Nihonbashi is a bridge and an area of Chūō in central Tōkyō. The bridge is said to have been built in 1603 at the order of Tokugawa Ieyasu. The next year, it was made the starting point of the Gokaido, or five major roads and became the symbol of the prosperous city of Edo, the centre of Japan. The current twin arch bridge made of stone was completed in 1911. The kirin statue under the bridge light in the centre of the bridge depicts the prosperity of the city of Tōkyō when it was made, and the shishi statues at the four corners depict protection. The Nihonbashi was designated as an Important Cultural Property of Japan.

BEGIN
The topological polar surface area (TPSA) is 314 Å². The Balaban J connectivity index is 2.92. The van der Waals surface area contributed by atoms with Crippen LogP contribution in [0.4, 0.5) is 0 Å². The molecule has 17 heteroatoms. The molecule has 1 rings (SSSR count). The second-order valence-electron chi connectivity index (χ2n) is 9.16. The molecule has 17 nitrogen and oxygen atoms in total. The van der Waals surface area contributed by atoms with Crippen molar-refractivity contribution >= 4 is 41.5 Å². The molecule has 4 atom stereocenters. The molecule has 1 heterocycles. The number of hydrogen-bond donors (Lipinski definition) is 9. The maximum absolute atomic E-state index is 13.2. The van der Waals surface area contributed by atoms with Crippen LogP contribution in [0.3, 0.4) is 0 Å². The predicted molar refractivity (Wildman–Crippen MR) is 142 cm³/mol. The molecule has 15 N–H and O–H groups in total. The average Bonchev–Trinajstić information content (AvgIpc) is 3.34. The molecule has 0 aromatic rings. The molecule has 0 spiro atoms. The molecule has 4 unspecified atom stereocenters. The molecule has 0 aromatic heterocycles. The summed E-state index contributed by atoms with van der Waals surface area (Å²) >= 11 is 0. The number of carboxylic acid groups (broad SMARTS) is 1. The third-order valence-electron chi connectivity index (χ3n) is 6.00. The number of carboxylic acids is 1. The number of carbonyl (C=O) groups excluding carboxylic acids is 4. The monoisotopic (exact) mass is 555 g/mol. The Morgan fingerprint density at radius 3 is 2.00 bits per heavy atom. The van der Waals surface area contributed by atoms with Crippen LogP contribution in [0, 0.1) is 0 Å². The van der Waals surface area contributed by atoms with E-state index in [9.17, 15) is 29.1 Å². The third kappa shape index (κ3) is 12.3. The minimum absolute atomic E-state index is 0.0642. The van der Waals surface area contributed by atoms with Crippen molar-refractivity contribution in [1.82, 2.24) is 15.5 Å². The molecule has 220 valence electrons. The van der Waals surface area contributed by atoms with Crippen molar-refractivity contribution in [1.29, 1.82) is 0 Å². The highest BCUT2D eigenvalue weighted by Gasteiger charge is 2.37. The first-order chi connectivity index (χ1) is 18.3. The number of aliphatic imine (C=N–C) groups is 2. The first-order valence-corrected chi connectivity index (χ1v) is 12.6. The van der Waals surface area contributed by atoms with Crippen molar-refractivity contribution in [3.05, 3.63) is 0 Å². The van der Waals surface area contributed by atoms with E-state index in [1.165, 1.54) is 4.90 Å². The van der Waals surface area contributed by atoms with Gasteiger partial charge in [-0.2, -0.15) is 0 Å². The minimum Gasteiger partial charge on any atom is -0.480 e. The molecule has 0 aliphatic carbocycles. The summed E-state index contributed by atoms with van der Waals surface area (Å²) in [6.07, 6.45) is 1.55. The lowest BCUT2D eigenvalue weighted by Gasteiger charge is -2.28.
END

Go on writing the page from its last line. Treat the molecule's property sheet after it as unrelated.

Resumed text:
The area is a commercial quarter named after the bridge. The imposing Mitsukoshi Nihonbashi department store has been serving shoppers since 1904, while Coredo Muromachi mall has modern, stylish restaurants as well as shops for kimonos and lacquerware. The Tōkyō Stock Exchange has a small museum and is surrounded by izakaya bars that fill up with off-duty traders at happy hour.
Nihonbashi is a short walk from Tōkyō Station.